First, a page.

I had a conversation with a client last week which prompted me to write this piece.
Usually, when looking to introduce resistance training, strength training, weight training etc… into a rehabilitation program for older adults the usual responses include:
I can’t do that because…
I’m too old for that
I just want to walk better.
In relation to number (1) what follows is either a misconception about exercise or something they have been told by a doctor, physiotherapist, chiropractor, internet etc… that they shouldn’t be lifting weights (or anything) because of a previous or current problem.
This prehistoric view of exercise and weight training in particular completely disregards the literal ‘mountain’ of evidence promoting resistance training, especially in the older adult.
“YOU’RE NEVER TOO OLD TO BENEFIT FROM RESISTANCE TRAINING"
Roughly from the age of 30 physically inactive people can lose between 3-5% of muscle mass every decade. So by the time you retire at around 70 you ‘could’ have lost upwards of 20% of your muscle mass. (This is a massive amount).
Especially as we get older, staying strong with good muscle mass is essential for maintaining a good quality of life.
Resistance training as little as 1 x week has significant proven health benefits for quality of life and daily function.
The international guidelines recommend 1-2 times per week resistance training alongside some form of aerobic exercise.
2 x 1 hour sessions a week is enough to:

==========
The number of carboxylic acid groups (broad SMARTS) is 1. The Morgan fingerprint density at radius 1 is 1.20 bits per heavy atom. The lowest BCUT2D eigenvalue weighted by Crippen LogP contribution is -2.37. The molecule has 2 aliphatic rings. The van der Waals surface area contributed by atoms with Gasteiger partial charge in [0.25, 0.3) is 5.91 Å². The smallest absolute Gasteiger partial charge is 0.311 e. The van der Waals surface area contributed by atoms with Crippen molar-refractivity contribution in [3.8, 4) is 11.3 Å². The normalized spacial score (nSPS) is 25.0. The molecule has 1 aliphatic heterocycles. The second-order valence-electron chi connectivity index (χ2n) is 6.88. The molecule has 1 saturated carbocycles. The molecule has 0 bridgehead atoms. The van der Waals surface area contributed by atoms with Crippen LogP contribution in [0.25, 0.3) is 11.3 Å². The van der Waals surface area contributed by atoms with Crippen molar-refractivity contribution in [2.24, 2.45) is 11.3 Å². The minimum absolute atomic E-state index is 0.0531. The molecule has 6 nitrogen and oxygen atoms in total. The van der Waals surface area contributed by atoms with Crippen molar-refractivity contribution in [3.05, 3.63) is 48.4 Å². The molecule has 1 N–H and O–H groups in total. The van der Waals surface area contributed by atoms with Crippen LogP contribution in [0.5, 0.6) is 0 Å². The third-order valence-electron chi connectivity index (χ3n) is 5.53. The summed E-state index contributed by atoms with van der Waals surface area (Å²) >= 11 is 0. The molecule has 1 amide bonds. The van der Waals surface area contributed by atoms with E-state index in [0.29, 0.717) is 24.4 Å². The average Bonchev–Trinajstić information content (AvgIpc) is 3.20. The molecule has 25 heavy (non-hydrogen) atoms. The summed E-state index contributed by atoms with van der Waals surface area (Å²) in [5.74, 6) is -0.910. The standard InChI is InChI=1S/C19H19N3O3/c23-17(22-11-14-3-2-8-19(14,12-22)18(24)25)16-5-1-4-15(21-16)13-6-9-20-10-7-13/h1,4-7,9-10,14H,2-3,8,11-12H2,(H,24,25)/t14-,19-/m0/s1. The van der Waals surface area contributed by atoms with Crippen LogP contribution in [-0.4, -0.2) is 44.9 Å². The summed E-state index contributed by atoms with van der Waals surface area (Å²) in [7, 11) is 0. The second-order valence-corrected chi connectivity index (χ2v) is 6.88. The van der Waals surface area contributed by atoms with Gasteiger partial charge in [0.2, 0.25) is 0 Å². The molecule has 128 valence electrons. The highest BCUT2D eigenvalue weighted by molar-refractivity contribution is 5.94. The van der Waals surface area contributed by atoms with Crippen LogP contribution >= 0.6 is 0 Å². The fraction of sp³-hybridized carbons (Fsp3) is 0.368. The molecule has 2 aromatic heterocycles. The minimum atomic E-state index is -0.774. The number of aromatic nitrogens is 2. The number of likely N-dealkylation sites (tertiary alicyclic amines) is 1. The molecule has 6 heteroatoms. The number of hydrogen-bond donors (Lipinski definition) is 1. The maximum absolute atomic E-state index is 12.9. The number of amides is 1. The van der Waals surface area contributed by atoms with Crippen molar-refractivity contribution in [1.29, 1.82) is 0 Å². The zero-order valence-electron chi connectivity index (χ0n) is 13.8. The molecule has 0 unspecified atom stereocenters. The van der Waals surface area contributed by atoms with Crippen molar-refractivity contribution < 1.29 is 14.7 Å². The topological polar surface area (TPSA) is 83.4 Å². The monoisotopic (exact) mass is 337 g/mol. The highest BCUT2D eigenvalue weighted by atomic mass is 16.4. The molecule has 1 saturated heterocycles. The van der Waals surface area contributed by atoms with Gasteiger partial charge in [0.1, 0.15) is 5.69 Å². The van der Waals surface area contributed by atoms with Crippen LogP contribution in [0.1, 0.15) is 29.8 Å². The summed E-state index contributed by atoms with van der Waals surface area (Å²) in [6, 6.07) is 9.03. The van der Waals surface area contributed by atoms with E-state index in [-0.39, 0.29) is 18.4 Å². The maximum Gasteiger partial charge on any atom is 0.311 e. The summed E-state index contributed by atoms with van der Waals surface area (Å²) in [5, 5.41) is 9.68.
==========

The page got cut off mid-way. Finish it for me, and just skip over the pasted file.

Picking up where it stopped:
Reduce frequency/risk of falls.
Reduce risk of diabetes and long term blood glucose levels.
Improve bone density (especially in post menopausal women).
Improve heart and cardiovascular function.
Improve cognitive function
Maintain/improve quality of life and independence
Why wouldn’t you want ‘ALL’ that???
For as little as 2 hours a week.
So…Back to the reason for the blog. The normal direction of the conversation tends to be uncertain regarding resistance training.
However, I was pleasantly surprised to find that one big reason for this client having not pursued resistance training before was that they felt the classes aimed at people their age (over 60) were likely not going to be hard enough.
Even with an excellent level of aerobic fitness from cycling and walking 5 times a week. They still noted a lack of strength when gardening and lifting grandchildren.
For this person and many others walking is NOT ENOUGH to keep you strong.
If you’re struggling to garden, lift grandchildren or get up the stairs. Don’t give in. Train yourself to do it again.
Aging is no reason to stop enjoying life.
Life’s too short to be a patient, take control
Thanks for reading